It might come a day when for one or another reason you will decide to leave our beautiful Malaga and Spain in general and move on to new adventures or return to your home country. Like with every relocation, whether you move in or out of the country, paperwork is involved, and Spain is not different. Below we have tried to summarise a list of (mainly) paperwork procedures you will be faced with, however each personal situation is different, so below should be viewed as a guideline only.
Property. If you live in a rental property in Malaga, you should review the conditions of your rental contract well in advance of your planned move to confirm the termination clause and the notice period as well as the deposit settlement, and inform your landlord.
If you own a property in Spain, surely by the time of your planned relocation you would have made up your mind as to your future intentions about your Malaga property, whether you wish to keep it or sell it, to rent it out or keep for your own use. Whatever the decision is, it is always advisable to have a legal representative locally in Spain who could act on your behalf in your absence, so leaving a Power of Attorney to your appointed lawyer is a must. Even if you have completed the sale by the time of your move, it might be worth leaving a POA for some period afterwards in case of any matters arising.
Utilities are closely related to the point above. Unless you intend to keep the property for your own use, make sure all utilities which were put in your name are either cancelled (such as telephone/internet) or transferred to the name of the new owner or tenant, or back into your landlord’s name.
Bank account. If you are not going to need your Spanish bank account in the future, verify well in advance with your bank the conditions of closing the account. Make sure all your outstanding debts are paid and then cancel all direct debits, although allow time for some of them to come through. If you do not close the account, inform your bank that you are leaving Spain and are no longer a resident. If there are any outstanding matters with the bank or you may decide to close the account at a later stage, consider leaving a POA to represent your interest with the bank in your absence.
Residence. Although many, especially EU citizens, omit this step, it is important to de-register (baja) your residency with the Spanish authorities. This is done in the closest to you National Police (Comisaria) by making an appointment and completing the form. Although not obligatory, but is advisable to obtain a non-resident certificate, which is a separate procedure completed in the National Police. This will be your future proof of terminating your residency in Spain.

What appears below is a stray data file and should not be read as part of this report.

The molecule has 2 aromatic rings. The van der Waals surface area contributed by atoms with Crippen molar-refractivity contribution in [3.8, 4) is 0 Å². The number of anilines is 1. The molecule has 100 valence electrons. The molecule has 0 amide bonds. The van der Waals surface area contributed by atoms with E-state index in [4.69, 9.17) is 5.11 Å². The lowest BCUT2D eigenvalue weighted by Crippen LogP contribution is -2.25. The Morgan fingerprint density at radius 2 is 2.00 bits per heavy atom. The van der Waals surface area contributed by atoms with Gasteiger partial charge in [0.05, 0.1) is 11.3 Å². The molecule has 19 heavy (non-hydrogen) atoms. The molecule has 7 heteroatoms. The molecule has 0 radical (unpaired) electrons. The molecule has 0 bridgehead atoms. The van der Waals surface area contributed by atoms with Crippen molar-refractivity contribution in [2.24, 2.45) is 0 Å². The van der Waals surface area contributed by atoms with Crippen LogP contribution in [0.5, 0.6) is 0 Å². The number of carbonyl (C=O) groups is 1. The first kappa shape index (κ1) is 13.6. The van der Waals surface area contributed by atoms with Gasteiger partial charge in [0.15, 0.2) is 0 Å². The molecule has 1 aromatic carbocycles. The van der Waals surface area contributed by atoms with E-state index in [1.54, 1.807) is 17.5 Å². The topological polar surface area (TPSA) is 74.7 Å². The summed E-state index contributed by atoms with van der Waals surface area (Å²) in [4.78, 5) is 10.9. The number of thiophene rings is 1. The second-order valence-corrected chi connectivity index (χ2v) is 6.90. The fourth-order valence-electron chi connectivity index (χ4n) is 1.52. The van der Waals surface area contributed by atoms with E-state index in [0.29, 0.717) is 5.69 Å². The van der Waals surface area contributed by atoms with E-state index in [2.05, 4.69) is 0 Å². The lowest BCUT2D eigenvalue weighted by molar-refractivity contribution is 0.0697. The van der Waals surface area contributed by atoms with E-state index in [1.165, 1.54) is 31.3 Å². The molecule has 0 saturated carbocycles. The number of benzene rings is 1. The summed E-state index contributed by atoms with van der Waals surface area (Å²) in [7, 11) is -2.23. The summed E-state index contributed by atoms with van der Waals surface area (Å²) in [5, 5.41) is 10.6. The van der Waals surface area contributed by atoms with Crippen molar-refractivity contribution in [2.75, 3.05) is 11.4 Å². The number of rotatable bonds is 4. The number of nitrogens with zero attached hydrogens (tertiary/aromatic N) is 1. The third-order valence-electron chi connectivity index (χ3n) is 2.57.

Fiscal residency is a separate matter in which you need to deal with the Spanish Tax Authorities and convert to a non-resident if required.
Municipal Padron. Contact your local Town Hall to de-register from the municipal padron. Depending on the country you are moving to, you might need this de-registration to be able to register in the new place and import your personal belongings tax-free.
Social Security is another important institution to inform about your relocation from Spain by de-registration (baja) of your affiliation. If you have been working as employed or self-employed, make sure the cease of activity is processed correctly and pay any outstanding debts, as well as inform the authorities about the cease of your Spanish residency. At the point of de-registration, you may inquire as to how your contributions made to date will be considered in the future, especially in case of future pensions.
Trafico. If you are selling your car, make sure to complete paperwork required for the buyer to do the car name transfer, or leave authorisation into someone’s name to act on your behalf. If you are exporting your car to another country, you need to de-register it (put on baja) with the Spanish Trafico, which will allow you to import it into the new country of your residence. As to your Spanish driving licence, if you relocate within EU, you will be able to exchange it, as to other countries – do check the requirements in the country of your new residence.
Healthcare. Do inform your local medical centre of your relocation from Spain so that they can update the records. You might be also required to return your medical card
Schools. If your children are of school/university age, do inform the relevant educational centre of their departure well in advance. Request for the educational certificates to be issued reflecting the level of education/qualifications your children have received as those might be required at the new place.
Insurances. Check all your insurances as to which of those you may need to maintain (e.g. house insurance) and which you need to cancel. Remember, insurances have cancellation policies and normally can only be cancelled once a year, although some may accept cancellation “outside of normal terms” in case of leaving Spain, so get in touch with your insurance broker to agree the formalities, and make sure to cancel any direct debits.
Public documents. If during your life in Spain you obtained any public documents, such as birth/marriage/divorce certificates, absence of criminal record certificates, diplomas of educational degrees etc, you may be required to present copies of those in the country of your new residence. If you are moving outside of EU, those documents may need to be legalised (Apostilled) or certified. It is always advisable to check those requirements in advance and obtain the documents short before you leave Spain, as this may save you lots of time and cost once you have moved away.
If you need help with any or all of the above matters, Malaga Expat Consulting will be happy to assist. Each situation is different, and requirements may vary so get in touch to let us know how we can support your next relocation.